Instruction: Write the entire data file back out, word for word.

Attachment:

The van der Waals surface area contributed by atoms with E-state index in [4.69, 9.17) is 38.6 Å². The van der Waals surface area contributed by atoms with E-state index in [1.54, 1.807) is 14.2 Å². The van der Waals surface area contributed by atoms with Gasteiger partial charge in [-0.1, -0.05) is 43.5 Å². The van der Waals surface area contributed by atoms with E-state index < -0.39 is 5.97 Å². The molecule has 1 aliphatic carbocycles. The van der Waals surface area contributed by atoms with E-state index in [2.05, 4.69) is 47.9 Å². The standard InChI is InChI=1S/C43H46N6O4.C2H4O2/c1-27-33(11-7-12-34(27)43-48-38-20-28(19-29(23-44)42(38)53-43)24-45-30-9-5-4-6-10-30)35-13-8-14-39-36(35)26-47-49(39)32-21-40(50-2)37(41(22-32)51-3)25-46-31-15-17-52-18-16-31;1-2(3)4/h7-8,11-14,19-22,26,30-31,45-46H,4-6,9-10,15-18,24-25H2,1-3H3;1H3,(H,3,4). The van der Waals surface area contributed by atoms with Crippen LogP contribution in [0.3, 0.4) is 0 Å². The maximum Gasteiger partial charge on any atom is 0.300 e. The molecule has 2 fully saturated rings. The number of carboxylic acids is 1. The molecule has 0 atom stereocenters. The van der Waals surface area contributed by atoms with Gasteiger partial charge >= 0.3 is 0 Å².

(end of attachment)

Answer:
The van der Waals surface area contributed by atoms with E-state index in [4.69, 9.17) is 38.6 Å². The van der Waals surface area contributed by atoms with E-state index in [1.54, 1.807) is 14.2 Å². The van der Waals surface area contributed by atoms with Gasteiger partial charge in [-0.1, -0.05) is 43.5 Å². The van der Waals surface area contributed by atoms with E-state index < -0.39 is 5.97 Å². The molecule has 1 aliphatic carbocycles. The van der Waals surface area contributed by atoms with E-state index in [2.05, 4.69) is 47.9 Å². The standard InChI is InChI=1S/C43H46N6O4.C2H4O2/c1-27-33(11-7-12-34(27)43-48-38-20-28(19-29(23-44)42(38)53-43)24-45-30-9-5-4-6-10-30)35-13-8-14-39-36(35)26-47-49(39)32-21-40(50-2)37(41(22-32)51-3)25-46-31-15-17-52-18-16-31;1-2(3)4/h7-8,11-14,19-22,26,30-31,45-46H,4-6,9-10,15-18,24-25H2,1-3H3;1H3,(H,3,4). The van der Waals surface area contributed by atoms with Crippen LogP contribution in [0.3, 0.4) is 0 Å². The maximum Gasteiger partial charge on any atom is 0.300 e. The molecule has 2 fully saturated rings. The number of carboxylic acids is 1. The molecule has 0 atom stereocenters. The van der Waals surface area contributed by atoms with Gasteiger partial charge >= 0.3 is 0 Å².